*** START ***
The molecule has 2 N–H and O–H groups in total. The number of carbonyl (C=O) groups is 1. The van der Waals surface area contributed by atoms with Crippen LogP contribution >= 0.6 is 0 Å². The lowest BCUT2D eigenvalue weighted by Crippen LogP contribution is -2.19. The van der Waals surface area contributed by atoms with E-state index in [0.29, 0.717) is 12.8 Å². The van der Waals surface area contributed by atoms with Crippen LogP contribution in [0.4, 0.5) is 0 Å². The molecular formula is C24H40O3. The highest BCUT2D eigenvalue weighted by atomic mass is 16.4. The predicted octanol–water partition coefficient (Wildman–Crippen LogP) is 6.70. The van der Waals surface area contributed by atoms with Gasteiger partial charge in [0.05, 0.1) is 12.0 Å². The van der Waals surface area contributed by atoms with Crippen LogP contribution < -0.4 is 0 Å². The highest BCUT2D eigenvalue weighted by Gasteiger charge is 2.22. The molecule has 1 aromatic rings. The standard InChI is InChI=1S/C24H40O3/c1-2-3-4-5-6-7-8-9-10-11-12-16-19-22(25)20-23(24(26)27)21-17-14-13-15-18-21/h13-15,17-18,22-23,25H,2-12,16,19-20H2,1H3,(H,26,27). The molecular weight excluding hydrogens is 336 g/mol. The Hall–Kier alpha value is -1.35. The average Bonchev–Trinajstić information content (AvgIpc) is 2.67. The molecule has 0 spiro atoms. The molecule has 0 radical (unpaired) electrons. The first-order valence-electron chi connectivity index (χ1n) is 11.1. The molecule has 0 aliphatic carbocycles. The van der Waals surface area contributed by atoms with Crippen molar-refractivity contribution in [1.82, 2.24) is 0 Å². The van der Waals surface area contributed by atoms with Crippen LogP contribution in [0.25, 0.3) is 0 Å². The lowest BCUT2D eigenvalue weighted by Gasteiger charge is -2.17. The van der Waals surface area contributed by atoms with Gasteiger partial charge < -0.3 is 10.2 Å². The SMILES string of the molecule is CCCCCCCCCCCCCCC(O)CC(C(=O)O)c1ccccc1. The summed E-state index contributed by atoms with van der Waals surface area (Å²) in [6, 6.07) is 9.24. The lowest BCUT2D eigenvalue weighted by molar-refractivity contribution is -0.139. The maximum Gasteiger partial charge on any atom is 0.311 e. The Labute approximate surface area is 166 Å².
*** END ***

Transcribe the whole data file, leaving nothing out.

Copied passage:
The molecule has 2 N–H and O–H groups in total. The number of carbonyl (C=O) groups is 1. The van der Waals surface area contributed by atoms with Crippen LogP contribution >= 0.6 is 0 Å². The lowest BCUT2D eigenvalue weighted by Crippen LogP contribution is -2.19. The van der Waals surface area contributed by atoms with E-state index in [0.29, 0.717) is 12.8 Å². The van der Waals surface area contributed by atoms with Crippen LogP contribution in [0.4, 0.5) is 0 Å². The molecular formula is C24H40O3. The highest BCUT2D eigenvalue weighted by atomic mass is 16.4. The predicted octanol–water partition coefficient (Wildman–Crippen LogP) is 6.70. The van der Waals surface area contributed by atoms with Gasteiger partial charge in [0.05, 0.1) is 12.0 Å². The van der Waals surface area contributed by atoms with Crippen LogP contribution < -0.4 is 0 Å². The highest BCUT2D eigenvalue weighted by Gasteiger charge is 2.22. The molecule has 1 aromatic rings. The standard InChI is InChI=1S/C24H40O3/c1-2-3-4-5-6-7-8-9-10-11-12-16-19-22(25)20-23(24(26)27)21-17-14-13-15-18-21/h13-15,17-18,22-23,25H,2-12,16,19-20H2,1H3,(H,26,27). The molecular weight excluding hydrogens is 336 g/mol. The Hall–Kier alpha value is -1.35. The average Bonchev–Trinajstić information content (AvgIpc) is 2.67. The molecule has 0 spiro atoms. The molecule has 0 radical (unpaired) electrons. The first-order valence-electron chi connectivity index (χ1n) is 11.1. The molecule has 0 aliphatic carbocycles. The van der Waals surface area contributed by atoms with Crippen molar-refractivity contribution in [1.82, 2.24) is 0 Å². The van der Waals surface area contributed by atoms with Crippen LogP contribution in [0.25, 0.3) is 0 Å². The lowest BCUT2D eigenvalue weighted by Gasteiger charge is -2.17. The van der Waals surface area contributed by atoms with Gasteiger partial charge < -0.3 is 10.2 Å². The SMILES string of the molecule is CCCCCCCCCCCCCCC(O)CC(C(=O)O)c1ccccc1. The summed E-state index contributed by atoms with van der Waals surface area (Å²) in [6, 6.07) is 9.24. The lowest BCUT2D eigenvalue weighted by molar-refractivity contribution is -0.139. The maximum Gasteiger partial charge on any atom is 0.311 e. The Labute approximate surface area is 166 Å².